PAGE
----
Self-Employed and the Economy

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Self-Employed and the Economy

Self-Employed and the Economy

March 2012


The nation’s smallest businesses are still feeling negative effects of the economy, including cash flow issues for business and family, according to a new survey by the National Association for the Self-Employed (NASE). Three-quarters of the self-employed and micro-businesses owners say their company provides the main source of income in their household.

“Sadly, our survey re-enforces the idea that economic recovery is slow going and that 70% of survey respondents believe that current state of the economy has either shown no improvement or has worsened in the last 12 months,” stated Katie Vlietstra, Director of Government Affairs for NASE. “It is also evident from our survey that our members are perplexed at what they perceive as little action by Congress to put forth common sense ideas to address key issues related to the self-employed and micro-business community. For example, a permanent health insurance deduction, individual tax reform, and access to capital - three things that could significantly and positively impact the nation’s economy.”

Notable findings include:

  • 50% self-employed and micro-business owners have had to refrain from making improvements or growing their business in the last year.
  • 46% have had to utilize personal savings or retirement savings to address cash flow issues.
  • 33% are having difficulty affording basic needs (housing, utilities, food, etc).
  • 80% are not planning on hiring workers (full-time, part-time, or temporary) this year.

The full survey can be found here: Self-Employed and the Economy- Survey Results.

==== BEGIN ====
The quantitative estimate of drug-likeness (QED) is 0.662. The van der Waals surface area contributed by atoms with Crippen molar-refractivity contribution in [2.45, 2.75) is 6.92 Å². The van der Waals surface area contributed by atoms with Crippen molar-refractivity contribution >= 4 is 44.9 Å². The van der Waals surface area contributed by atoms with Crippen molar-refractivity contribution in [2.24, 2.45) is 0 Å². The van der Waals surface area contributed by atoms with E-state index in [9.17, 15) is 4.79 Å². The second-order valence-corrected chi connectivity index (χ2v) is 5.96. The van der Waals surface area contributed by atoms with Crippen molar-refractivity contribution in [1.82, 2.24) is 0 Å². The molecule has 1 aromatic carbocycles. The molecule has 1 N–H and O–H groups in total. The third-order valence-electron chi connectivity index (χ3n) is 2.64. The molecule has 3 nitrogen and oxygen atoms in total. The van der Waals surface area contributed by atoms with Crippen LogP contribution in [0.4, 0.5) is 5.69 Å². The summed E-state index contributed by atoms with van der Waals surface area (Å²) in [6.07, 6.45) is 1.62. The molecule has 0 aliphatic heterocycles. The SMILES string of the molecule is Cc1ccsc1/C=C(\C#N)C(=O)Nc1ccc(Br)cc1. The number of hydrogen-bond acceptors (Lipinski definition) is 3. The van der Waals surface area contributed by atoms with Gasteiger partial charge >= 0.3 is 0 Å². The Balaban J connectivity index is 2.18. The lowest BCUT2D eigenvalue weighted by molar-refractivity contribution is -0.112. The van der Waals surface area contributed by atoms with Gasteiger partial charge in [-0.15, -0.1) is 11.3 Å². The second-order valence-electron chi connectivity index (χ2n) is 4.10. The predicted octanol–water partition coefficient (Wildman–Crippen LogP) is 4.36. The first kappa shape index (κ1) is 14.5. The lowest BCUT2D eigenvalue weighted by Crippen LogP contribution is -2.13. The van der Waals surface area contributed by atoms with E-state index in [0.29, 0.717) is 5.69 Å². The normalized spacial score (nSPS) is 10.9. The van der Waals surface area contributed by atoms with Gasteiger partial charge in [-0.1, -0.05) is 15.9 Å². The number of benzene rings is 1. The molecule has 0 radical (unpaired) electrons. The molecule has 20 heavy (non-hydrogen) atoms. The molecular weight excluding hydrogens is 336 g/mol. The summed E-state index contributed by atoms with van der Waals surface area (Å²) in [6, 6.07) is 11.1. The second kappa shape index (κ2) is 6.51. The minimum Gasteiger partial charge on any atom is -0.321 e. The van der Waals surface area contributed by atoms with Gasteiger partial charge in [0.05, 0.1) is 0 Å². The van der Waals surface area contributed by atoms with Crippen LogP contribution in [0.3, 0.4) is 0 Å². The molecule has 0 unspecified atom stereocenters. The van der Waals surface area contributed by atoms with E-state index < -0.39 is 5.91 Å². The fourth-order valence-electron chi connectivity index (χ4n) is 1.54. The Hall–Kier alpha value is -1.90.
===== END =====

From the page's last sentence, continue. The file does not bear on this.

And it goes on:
The following responses are from are from micro-businesses regarding how they have fared in the past year:

  • No credit available for operating capital contrary to government claims programs. The only way to get loan is if you don't need it!

  • I have had to file bankruptcy to keep my health insurance on myself and my employee.

  • I have gone without pay.

  • I took on a part time job that provides health benefits since I could no longer afford to pay for my own.

  • I have experienced greater uncertainty about the status of my business. I have not been able to plan more than a few months ahead because my customers are unwilling to commit to contracts until the last minute.

  • I’ve had to close the office and work from home.


The survey was available for NASE members to take in February and March. Almost 490 small business owners opted-in to the online survey and respondents were prohibited from taking it more than once.

About the NASE

The National Association for the Self-Employed (NASE) is the nation’s leading resource for the self-employed and micro-businesses, bringing a broad range of benefits to help entrepreneurs succeed and to drive the continued growth of this vital segment of the American economy.  The NASE is a 501(c) (6) non-profit organization and provides big-business advantages to hundreds of thousands of micro-businesses across the United States.  For more information, visit the association’s web site at

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